- Complete the Readiness Assessment quiz in Blackboard. Note that this is an ungraded quiz and you are taking it only to help you determine if you have the necessary knowledge and skills to do well in this course. However, you will be graded on whether or not you take the quiz.
- Analyze and develop an algorithm for the problem described below. Record your problem analysis and algorithm in a text file named
README.txt following the instructions for submitting assignments. Add the algorithm after the other information required in the
- Submit your files to Blackboard as explained in the section of this document: What to Turn In.
Note that this is an individual assignment and not a pair-programming assignment. Thus you are expected to work on this part of the assignment by yourself. For instructions on developing an algorithm, see Lesson 1.3.5: How to Develop a Computer Algorithm.
Problem: Cost of Traveling in a Car
Assume the government decides to provide enough of a tax incentive so that you can buy a new car! We are interested in comparing each car on the cost to travel 100 miles. We want to give instructions to Hal, our younger brother, so that he can calculate the numbers for us. We want to provide Hal with the fuel efficiency of the car in miles per gallon and the cost of a gallon of gas. Following our algorithm, Hal can then calculate the cost of traveling 100 miles in the car.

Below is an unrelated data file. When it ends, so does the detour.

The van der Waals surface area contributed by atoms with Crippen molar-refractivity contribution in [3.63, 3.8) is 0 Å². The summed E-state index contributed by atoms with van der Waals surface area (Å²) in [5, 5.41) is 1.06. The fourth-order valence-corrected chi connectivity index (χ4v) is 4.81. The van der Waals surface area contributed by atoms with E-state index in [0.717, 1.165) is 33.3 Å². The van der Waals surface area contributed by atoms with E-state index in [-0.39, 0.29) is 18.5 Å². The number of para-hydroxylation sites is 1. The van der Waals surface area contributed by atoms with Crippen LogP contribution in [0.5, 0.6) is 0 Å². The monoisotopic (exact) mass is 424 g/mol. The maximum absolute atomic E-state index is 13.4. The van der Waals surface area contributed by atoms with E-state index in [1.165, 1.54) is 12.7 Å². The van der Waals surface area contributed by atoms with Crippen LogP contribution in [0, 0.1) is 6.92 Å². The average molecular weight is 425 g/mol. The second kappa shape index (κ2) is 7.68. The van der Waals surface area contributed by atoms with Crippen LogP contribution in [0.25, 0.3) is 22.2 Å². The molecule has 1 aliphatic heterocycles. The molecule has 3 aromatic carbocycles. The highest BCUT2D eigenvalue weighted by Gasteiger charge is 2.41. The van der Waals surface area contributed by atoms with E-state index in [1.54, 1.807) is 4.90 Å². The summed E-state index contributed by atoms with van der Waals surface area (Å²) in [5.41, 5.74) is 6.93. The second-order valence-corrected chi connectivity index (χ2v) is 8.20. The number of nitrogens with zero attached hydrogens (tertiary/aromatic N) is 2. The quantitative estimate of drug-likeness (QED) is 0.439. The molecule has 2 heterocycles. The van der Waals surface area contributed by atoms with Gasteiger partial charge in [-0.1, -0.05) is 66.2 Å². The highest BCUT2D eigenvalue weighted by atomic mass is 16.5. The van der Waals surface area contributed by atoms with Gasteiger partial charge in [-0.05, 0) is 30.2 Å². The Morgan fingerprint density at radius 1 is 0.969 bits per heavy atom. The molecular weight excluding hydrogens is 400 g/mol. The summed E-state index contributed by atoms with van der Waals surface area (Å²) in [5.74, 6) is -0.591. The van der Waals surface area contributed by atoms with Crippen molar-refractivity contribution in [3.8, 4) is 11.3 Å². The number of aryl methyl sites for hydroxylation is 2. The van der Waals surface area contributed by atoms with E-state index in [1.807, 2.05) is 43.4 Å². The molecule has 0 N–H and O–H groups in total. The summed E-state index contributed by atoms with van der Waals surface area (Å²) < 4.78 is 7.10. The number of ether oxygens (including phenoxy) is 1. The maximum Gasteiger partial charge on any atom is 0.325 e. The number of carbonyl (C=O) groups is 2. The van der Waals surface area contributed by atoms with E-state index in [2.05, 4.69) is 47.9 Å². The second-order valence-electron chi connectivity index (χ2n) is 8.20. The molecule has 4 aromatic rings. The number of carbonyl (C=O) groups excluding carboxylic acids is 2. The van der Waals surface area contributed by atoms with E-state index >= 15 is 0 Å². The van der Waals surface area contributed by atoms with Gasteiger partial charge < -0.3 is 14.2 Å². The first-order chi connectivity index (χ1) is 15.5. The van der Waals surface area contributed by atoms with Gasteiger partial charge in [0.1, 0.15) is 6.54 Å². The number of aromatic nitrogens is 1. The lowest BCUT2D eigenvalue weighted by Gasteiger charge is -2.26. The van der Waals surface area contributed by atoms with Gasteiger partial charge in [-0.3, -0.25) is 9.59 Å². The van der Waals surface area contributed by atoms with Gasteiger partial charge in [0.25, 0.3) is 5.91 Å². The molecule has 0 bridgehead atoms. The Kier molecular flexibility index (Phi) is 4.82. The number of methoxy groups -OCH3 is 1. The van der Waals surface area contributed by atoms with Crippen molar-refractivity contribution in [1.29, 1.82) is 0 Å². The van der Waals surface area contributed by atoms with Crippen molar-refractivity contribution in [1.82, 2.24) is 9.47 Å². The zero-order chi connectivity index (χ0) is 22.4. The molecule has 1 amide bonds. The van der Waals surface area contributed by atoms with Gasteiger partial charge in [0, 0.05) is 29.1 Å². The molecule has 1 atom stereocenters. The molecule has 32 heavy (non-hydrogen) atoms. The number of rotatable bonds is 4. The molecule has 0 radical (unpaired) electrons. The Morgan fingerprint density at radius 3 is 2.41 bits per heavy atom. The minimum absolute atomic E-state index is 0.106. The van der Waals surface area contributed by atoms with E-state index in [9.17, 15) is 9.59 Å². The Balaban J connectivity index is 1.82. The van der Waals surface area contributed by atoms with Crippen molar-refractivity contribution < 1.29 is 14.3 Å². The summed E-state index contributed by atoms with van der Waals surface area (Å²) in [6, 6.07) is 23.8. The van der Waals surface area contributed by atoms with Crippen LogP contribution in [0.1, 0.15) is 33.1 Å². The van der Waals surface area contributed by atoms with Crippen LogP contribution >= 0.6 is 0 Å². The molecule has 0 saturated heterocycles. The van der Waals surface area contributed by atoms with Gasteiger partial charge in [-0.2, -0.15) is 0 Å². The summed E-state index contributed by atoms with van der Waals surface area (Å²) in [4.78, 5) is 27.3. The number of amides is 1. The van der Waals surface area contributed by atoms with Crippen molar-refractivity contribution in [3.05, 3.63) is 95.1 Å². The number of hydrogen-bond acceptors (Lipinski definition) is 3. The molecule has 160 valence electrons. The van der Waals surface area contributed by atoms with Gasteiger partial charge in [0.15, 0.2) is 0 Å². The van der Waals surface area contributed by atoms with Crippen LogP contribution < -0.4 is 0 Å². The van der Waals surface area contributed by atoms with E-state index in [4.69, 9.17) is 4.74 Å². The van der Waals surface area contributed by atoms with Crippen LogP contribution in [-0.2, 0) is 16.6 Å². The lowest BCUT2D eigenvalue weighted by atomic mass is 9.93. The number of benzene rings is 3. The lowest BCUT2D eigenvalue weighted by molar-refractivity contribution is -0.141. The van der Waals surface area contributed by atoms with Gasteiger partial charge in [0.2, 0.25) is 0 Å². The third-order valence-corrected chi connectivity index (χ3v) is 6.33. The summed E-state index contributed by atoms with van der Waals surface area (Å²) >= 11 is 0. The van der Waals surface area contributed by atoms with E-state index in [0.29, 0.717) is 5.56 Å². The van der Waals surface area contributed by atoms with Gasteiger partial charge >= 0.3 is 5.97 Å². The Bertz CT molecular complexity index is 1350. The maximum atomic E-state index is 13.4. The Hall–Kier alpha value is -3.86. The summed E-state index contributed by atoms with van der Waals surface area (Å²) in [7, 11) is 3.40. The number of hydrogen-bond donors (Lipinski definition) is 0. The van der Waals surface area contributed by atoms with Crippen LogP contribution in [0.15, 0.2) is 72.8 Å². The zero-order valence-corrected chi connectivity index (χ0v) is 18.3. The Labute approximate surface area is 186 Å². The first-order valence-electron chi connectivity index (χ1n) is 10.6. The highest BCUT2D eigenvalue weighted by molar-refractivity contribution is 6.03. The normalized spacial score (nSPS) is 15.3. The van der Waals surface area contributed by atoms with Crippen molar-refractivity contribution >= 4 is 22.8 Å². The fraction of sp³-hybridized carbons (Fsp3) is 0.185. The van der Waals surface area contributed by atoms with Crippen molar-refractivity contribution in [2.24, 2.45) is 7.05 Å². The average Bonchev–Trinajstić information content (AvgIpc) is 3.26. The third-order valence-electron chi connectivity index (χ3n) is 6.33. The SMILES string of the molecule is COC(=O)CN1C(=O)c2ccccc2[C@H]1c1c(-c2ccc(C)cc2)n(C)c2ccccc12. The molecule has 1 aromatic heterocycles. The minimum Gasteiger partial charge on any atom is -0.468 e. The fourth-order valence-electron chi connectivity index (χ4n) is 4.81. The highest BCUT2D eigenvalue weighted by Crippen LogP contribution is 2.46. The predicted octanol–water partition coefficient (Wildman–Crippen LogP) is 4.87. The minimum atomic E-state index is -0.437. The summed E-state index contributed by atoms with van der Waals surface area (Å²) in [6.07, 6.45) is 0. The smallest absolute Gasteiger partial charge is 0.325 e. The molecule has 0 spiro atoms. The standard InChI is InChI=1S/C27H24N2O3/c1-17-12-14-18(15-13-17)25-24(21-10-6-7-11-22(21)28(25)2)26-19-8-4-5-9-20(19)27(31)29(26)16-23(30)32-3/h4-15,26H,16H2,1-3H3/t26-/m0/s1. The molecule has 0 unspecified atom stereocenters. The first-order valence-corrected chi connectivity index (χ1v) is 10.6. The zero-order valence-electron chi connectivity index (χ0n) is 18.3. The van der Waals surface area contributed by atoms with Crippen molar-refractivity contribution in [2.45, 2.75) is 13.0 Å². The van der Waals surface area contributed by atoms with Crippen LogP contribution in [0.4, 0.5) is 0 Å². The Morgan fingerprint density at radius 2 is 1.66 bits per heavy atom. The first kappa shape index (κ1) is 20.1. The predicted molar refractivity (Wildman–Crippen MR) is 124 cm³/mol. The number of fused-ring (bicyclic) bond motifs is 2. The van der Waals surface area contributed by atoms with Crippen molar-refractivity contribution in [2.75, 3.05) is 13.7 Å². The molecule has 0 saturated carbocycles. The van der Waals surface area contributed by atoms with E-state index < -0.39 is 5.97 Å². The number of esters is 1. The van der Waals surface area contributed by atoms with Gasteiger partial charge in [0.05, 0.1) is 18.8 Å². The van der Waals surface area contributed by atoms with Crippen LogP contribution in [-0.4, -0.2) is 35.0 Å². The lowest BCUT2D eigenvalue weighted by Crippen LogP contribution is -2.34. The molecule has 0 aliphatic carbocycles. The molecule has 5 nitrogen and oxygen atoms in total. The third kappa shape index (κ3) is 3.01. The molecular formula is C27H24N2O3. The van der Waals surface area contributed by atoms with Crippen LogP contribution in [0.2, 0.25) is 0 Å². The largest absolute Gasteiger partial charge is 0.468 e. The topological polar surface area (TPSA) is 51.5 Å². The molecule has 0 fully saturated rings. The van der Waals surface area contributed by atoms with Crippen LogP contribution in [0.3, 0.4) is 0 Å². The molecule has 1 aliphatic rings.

Let us suppose that Hal has only learned how to add, subtract, multiply or divide two numbers at a time. Since he does not know how to calculate multiple numbers at once, our instructions to him must be very simple and detailed. No individual step can be more complicated that adding, subtracting, multiplying or dividing two numbers together. (Note: do not confuse a number with a digit. A number can have more than a single digit in it.)